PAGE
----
The Rudd Labor Government shows all the signs that it is determined to implement the industrial relations policies it went to the election with. It has already had legislation passed overturning the Howard governments WorkChoices legislation with respect to Australian Workplace Agreements (AWAs).
Insofar as changes to the current unfair dismissal laws are concerned, the Government is currently consulting stakeholders in industry as to the form the legislation will take. A Business Advisory Group has been set up by the Government to advise it as to the views of employers on the proposed legislation. No doubt the Government will also be consulting with the Trade Union movement, which campaigned heavily against the Howard government's WorkChoices legislation.
While the Government is consulting widely it has given every indication that it intends to honour the commitment it made to the electorate with respect to the dismantling of WorkChoices and in particular the Unfair Dismissal provisions. It is proposed that the changes to the unfair dismissal laws will become operative from 1 January 2010 the date upon which the bulk of the substantial changes to WorkChoices will take effect.
What then does the Government propose in relation to unfair dismissal?
Under WorkChoices unfair dismissal applications are restricted to employees of employers with more than 100 employees and a claim can not be made unless the employee has in excess of 6 months (the qualifying period) employment with the employer. Further if the termination of employment is for "genuine operational reasons" no claim can be made.
What the Labor government proposes is that there be no cap on the number of employees insofar as accessing the unfair dismissal laws but there will be different qualifying periods with respect to the period an employee must have worked for an employer based on the number of employees employed by the employer. The Government has made concessions to small business proposing that an employee of a business with less than 15 employees is unable to bring an application for unfair dismissal unless the employee concerned has been employed for more than 12 months. Insofar as employees of employers with more than 15 employees are concerned the time period is 6 months, the same as under WorkChoices for more than 100 employees.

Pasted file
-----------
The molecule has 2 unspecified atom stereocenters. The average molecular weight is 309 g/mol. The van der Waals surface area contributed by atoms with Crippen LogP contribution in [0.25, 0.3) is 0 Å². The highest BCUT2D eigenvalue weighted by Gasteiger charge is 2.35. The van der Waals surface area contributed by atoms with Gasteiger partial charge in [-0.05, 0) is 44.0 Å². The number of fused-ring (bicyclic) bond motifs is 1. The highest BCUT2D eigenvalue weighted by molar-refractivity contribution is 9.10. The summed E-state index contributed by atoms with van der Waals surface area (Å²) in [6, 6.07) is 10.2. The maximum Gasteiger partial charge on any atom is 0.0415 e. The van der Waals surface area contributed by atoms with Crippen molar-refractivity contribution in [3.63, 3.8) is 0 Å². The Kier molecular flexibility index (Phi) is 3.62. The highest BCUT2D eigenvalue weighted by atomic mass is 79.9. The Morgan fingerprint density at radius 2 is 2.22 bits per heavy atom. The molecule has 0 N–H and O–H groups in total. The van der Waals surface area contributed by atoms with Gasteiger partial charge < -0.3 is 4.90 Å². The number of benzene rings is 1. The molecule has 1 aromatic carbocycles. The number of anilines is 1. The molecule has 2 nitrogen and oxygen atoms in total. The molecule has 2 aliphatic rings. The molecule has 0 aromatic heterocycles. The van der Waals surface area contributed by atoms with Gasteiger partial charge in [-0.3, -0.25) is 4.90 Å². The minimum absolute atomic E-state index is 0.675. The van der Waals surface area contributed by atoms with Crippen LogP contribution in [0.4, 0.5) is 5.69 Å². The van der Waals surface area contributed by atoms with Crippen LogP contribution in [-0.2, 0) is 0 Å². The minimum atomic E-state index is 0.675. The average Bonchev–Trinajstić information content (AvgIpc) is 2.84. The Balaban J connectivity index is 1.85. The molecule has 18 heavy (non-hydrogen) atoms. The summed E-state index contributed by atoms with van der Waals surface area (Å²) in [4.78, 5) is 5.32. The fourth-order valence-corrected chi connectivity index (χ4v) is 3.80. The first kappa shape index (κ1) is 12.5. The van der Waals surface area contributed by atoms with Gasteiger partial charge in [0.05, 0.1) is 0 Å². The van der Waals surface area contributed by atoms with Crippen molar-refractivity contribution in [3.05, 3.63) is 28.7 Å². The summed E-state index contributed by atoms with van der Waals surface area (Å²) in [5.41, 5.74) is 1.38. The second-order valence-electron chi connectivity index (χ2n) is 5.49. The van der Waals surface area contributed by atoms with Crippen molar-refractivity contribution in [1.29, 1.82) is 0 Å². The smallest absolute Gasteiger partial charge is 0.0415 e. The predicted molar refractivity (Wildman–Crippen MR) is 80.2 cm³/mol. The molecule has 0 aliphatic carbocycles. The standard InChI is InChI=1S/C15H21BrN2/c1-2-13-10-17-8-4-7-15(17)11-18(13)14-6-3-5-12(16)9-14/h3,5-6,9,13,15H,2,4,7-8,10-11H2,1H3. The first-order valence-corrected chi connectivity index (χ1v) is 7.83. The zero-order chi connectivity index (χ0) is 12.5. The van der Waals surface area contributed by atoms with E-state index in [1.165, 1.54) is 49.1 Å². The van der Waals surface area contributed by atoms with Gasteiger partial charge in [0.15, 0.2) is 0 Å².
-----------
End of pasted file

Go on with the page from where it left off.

Labor also proposes that unfair dismissal claims be made "usually" within 7 days of the dismissal. The rationale being that where reinstatement is appropriate, it remains a viable option if the claim is made quickly. Labor also proposes that that under its system employees can be dismissed in cases of redundancy and where the redundancy is genuine there is no unfair dismissal. Employers with less than 15 employees are excluded from the National Employment Standard for redundancy payments.